No, really it was not economic for us to run harder. We could have made up the volume had we chosen to -- if we could have gotten logs. But given how low prices were you saw we took inventory writedown in the quarter given how low prices were it just didn't make sense to produce incremental volume at a loss.

Michael J. Covey -- Chairman and Chief Executive Officer

But John we didn't take any market-related downtime during the quarter.

John Babcock -- Bank of America Merrill Lynch -- Analyst

Yes. Thank you. And then next question -- also on the lumber side, I was wondering if you could talk about how demand is so far in 3Q? And I mean you talked about some of the homebuilder reports but I wanted to get a sense for whether you're seeing any improvement in orders so far this quarter?

Eric J. Cremers -- President and Chief Operating Officer

I see it's kind of -- we're kind of limping along the bottom. It's kind of our field. Industry capacity utilization is in the 86%, 87% kind of range and there are no transportation issues to be found whether in rail or in trucking, which means if you are a dealer somewhere, wholesaler or a builder you can get wood delivered pretty quickly. So our sense is that field inventories are low on one hand which is kind of -- would be good news but on the other hand they can live kind of hand-to-mouth in this environment.

So we're not really seeing a big pickup in demand right now. But our hope is that as we get out further into Q3 and Q4 our expectation frankly is that with these order files building for the homebuilders and with this capacity curtailments announced up in BC that things will begin to improve.

John Babcock -- Bank of America Merrill Lynch -- Analyst

And then just last question. I was just wondering, if you could confirm what you guys are forecasting for the land basis for the full year for real estate?

Michael J. Covey -- Chairman and Chief Executive Officer

Yes. So that was in the slides John, but for the full year let me -- bear with me here we are 15% to 20% of sales for rural land.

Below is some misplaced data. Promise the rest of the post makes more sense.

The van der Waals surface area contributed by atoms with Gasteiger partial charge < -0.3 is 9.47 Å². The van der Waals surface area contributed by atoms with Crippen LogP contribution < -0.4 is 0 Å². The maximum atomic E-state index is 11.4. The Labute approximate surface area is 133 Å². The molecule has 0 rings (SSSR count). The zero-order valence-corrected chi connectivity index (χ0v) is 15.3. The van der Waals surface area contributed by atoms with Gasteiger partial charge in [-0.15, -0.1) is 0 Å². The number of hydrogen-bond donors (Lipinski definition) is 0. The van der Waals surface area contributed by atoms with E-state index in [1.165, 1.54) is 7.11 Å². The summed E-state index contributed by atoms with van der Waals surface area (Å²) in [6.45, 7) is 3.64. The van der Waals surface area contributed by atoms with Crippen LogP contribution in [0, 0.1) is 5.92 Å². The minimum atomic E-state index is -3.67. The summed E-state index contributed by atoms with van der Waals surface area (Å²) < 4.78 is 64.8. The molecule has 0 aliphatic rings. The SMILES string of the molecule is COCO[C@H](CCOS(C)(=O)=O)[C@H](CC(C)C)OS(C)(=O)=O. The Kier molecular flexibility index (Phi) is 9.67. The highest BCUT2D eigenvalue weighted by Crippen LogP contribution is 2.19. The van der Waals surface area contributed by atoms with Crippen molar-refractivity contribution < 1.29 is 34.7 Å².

John Babcock -- Bank of America Merrill Lynch -- Analyst

Okay. Thank you. That's all I have.

Operator

Your next question comes from Steven Chercover from D.A. Davidson. Your line is open.

Steve Chercover -- D.A. Davidson -- Analyst

Thanks. Good morning, everyone. So just wanted to first reconcile one thing you just said that you believe that field inventories are relatively low for lumber, but I also believe you said that it will take probably till the end of the third quarter for the downtime and curtailments to work its way through the snake though. Do you expect to see actual tension in the market perhaps by fourth quarter?

Eric J. Cremers -- President and Chief Operating Officer

Yes, I think by the fourth quarter you'll start to see it Steve probably September. I mean most of those announcements on those curtailments and closures they don't really kick in until September and October. So you almost have the exact opposite thing right now happening, which is those mills up in BC are liquidating inventory. They're blown through their log decks and playing everything they've got and they're trying to get rid of it, right. They are trying to liquidate their working capital. But we think as you get out in the September and October time frame that capacity will come off the market and that should be beneficial.

Steve Chercover -- D.A. Davidson -- Analyst

Yeah that's what I understood is that they are basically liquidating the inventory and I was just wondering how that really reconciled with low field inventories, but I suppose that could also be a regional situation?

Michael J. Covey -- Chairman and Chief Executive Officer

Yes.

Steve Chercover -- D.A. Davidson -- Analyst

Okay. Well, switching gears while just rebid, I assume that unless we have a massive Q3 correction, we're not going to see another inventory writedown on the lumber side?

Jerry Richards -- Vice President and Chief Financial Officer

Yeah. Steve when it comes to inventory writedowns, I mean that's something that we really can't predict or forecast. It's the accounting that happens at the end of the quarter. But given our view that market conditions and prices should be in a position where they are improving I would think the odds of that happening are lower.

Michael J. Covey -- Chairman and Chief Executive Officer

And our manufacturing costs should be lower in third quarter as well.

Eric J. Cremers -- President and Chief Operating Officer

Yeah we'll have much higher production volumes, much higher shipments to absorb the fixed costs. And I think if we had -- if prices stay the same, we would in all likelihood not have a writedown.

Steve Chercover -- D.A. Davidson -- Analyst

When you come to think of it, it is kind of interesting that you had the writedown because many of the curtailments were announced in early June that put a bit underneath lumber at least for the end of the quarter?

Jerry Richards -- Vice President and Chief Financial Officer

That's true for Western. It's not for Southern mill.

Steve Chercover -- D.A. Davidson -- Analyst

Got it. Okay, that's the difference.

Eric J. Cremers -- President and Chief Operating Officer

Yeah, it had -- and Steve it had these low prices occurred in April or May and prices come up from them. We probably wouldn't be having this writedown. It's just that June happened to be the very low point and we have to do the LCM test at the end of the quarter. So, we kind of got burdened by -- I think lots of other manufacturers got burned too. That was the low point for the year.